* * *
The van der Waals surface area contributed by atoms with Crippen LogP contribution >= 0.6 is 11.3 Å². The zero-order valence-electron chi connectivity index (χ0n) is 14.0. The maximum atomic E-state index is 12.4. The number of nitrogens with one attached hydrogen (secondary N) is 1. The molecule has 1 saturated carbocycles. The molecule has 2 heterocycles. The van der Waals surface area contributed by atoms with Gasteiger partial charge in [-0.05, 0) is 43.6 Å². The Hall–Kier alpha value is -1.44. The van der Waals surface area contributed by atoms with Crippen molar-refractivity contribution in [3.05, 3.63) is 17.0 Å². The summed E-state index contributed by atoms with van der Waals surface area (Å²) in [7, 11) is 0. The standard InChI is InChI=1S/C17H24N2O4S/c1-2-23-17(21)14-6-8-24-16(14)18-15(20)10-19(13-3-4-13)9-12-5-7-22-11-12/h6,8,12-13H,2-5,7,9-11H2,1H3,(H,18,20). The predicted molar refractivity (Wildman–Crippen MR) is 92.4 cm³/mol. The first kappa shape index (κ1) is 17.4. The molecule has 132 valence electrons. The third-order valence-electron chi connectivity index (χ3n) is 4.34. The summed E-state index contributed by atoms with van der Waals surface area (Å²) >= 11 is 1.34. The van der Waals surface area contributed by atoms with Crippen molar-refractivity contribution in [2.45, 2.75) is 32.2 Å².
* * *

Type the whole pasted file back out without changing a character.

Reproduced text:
The van der Waals surface area contributed by atoms with Crippen LogP contribution >= 0.6 is 11.3 Å². The zero-order valence-electron chi connectivity index (χ0n) is 14.0. The maximum atomic E-state index is 12.4. The number of nitrogens with one attached hydrogen (secondary N) is 1. The molecule has 1 saturated carbocycles. The molecule has 2 heterocycles. The van der Waals surface area contributed by atoms with Gasteiger partial charge in [-0.05, 0) is 43.6 Å². The Hall–Kier alpha value is -1.44. The van der Waals surface area contributed by atoms with Crippen molar-refractivity contribution in [3.05, 3.63) is 17.0 Å². The summed E-state index contributed by atoms with van der Waals surface area (Å²) in [7, 11) is 0. The standard InChI is InChI=1S/C17H24N2O4S/c1-2-23-17(21)14-6-8-24-16(14)18-15(20)10-19(13-3-4-13)9-12-5-7-22-11-12/h6,8,12-13H,2-5,7,9-11H2,1H3,(H,18,20). The predicted molar refractivity (Wildman–Crippen MR) is 92.4 cm³/mol. The first kappa shape index (κ1) is 17.4. The molecule has 132 valence electrons. The third-order valence-electron chi connectivity index (χ3n) is 4.34. The summed E-state index contributed by atoms with van der Waals surface area (Å²) >= 11 is 1.34. The van der Waals surface area contributed by atoms with Crippen molar-refractivity contribution in [2.45, 2.75) is 32.2 Å².